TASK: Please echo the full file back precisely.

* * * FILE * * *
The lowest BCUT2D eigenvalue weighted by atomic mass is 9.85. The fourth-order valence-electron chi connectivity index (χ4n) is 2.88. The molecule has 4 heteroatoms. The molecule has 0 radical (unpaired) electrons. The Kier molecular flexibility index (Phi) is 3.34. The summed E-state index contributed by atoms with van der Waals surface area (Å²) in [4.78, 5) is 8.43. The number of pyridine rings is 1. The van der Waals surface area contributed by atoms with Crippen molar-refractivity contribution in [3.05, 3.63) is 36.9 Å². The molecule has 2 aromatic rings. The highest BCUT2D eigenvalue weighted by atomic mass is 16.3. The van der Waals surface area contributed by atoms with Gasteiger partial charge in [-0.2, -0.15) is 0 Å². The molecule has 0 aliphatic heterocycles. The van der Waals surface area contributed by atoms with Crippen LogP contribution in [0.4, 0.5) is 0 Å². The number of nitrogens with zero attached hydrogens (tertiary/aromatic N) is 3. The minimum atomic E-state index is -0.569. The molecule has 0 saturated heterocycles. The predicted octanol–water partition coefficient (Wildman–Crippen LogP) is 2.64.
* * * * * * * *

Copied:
The lowest BCUT2D eigenvalue weighted by atomic mass is 9.85. The fourth-order valence-electron chi connectivity index (χ4n) is 2.88. The molecule has 4 heteroatoms. The molecule has 0 radical (unpaired) electrons. The Kier molecular flexibility index (Phi) is 3.34. The summed E-state index contributed by atoms with van der Waals surface area (Å²) in [4.78, 5) is 8.43. The number of pyridine rings is 1. The van der Waals surface area contributed by atoms with Crippen molar-refractivity contribution in [3.05, 3.63) is 36.9 Å². The molecule has 2 aromatic rings. The highest BCUT2D eigenvalue weighted by atomic mass is 16.3. The van der Waals surface area contributed by atoms with Gasteiger partial charge in [-0.2, -0.15) is 0 Å². The molecule has 0 aliphatic heterocycles. The van der Waals surface area contributed by atoms with Crippen LogP contribution in [0.4, 0.5) is 0 Å². The number of nitrogens with zero attached hydrogens (tertiary/aromatic N) is 3. The minimum atomic E-state index is -0.569. The molecule has 0 saturated heterocycles. The predicted octanol–water partition coefficient (Wildman–Crippen LogP) is 2.64.